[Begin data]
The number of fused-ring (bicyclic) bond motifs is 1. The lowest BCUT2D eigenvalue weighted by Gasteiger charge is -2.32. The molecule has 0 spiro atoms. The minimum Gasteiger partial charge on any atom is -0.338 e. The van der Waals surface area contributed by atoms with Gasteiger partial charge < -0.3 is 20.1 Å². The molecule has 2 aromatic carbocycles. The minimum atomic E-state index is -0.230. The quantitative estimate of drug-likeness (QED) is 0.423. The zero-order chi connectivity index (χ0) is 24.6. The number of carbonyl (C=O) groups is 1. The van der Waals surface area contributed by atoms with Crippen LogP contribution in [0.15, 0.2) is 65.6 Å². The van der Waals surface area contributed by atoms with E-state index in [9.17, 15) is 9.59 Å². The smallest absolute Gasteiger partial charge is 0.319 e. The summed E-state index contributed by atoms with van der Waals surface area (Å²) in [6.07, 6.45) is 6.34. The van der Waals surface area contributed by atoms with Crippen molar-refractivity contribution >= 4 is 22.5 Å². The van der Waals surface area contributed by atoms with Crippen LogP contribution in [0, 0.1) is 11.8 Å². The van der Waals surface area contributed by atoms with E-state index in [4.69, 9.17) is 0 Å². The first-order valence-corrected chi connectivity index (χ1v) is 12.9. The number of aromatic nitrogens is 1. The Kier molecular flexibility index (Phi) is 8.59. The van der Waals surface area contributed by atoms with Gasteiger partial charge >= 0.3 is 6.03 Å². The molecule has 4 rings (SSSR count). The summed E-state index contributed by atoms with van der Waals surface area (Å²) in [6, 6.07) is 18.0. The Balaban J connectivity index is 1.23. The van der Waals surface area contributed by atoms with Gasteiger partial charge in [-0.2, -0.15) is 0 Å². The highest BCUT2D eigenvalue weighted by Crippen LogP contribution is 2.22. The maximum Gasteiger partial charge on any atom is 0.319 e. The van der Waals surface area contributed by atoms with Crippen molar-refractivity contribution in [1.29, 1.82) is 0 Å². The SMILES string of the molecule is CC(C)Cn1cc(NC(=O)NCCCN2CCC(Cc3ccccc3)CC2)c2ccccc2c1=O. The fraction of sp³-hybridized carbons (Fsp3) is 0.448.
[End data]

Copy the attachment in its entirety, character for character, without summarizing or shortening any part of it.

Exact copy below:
The number of fused-ring (bicyclic) bond motifs is 1. The lowest BCUT2D eigenvalue weighted by Gasteiger charge is -2.32. The molecule has 0 spiro atoms. The minimum Gasteiger partial charge on any atom is -0.338 e. The van der Waals surface area contributed by atoms with Gasteiger partial charge < -0.3 is 20.1 Å². The molecule has 2 aromatic carbocycles. The minimum atomic E-state index is -0.230. The quantitative estimate of drug-likeness (QED) is 0.423. The zero-order chi connectivity index (χ0) is 24.6. The number of carbonyl (C=O) groups is 1. The van der Waals surface area contributed by atoms with Crippen LogP contribution in [0.15, 0.2) is 65.6 Å². The van der Waals surface area contributed by atoms with E-state index in [9.17, 15) is 9.59 Å². The smallest absolute Gasteiger partial charge is 0.319 e. The summed E-state index contributed by atoms with van der Waals surface area (Å²) in [6.07, 6.45) is 6.34. The van der Waals surface area contributed by atoms with Crippen molar-refractivity contribution >= 4 is 22.5 Å². The van der Waals surface area contributed by atoms with Crippen LogP contribution in [0, 0.1) is 11.8 Å². The van der Waals surface area contributed by atoms with E-state index in [4.69, 9.17) is 0 Å². The first-order valence-corrected chi connectivity index (χ1v) is 12.9. The number of aromatic nitrogens is 1. The Kier molecular flexibility index (Phi) is 8.59. The van der Waals surface area contributed by atoms with Gasteiger partial charge >= 0.3 is 6.03 Å². The molecule has 4 rings (SSSR count). The summed E-state index contributed by atoms with van der Waals surface area (Å²) in [6, 6.07) is 18.0. The Balaban J connectivity index is 1.23. The van der Waals surface area contributed by atoms with Gasteiger partial charge in [-0.2, -0.15) is 0 Å². The highest BCUT2D eigenvalue weighted by Crippen LogP contribution is 2.22. The maximum Gasteiger partial charge on any atom is 0.319 e. The van der Waals surface area contributed by atoms with Crippen molar-refractivity contribution in [1.29, 1.82) is 0 Å². The SMILES string of the molecule is CC(C)Cn1cc(NC(=O)NCCCN2CCC(Cc3ccccc3)CC2)c2ccccc2c1=O. The fraction of sp³-hybridized carbons (Fsp3) is 0.448.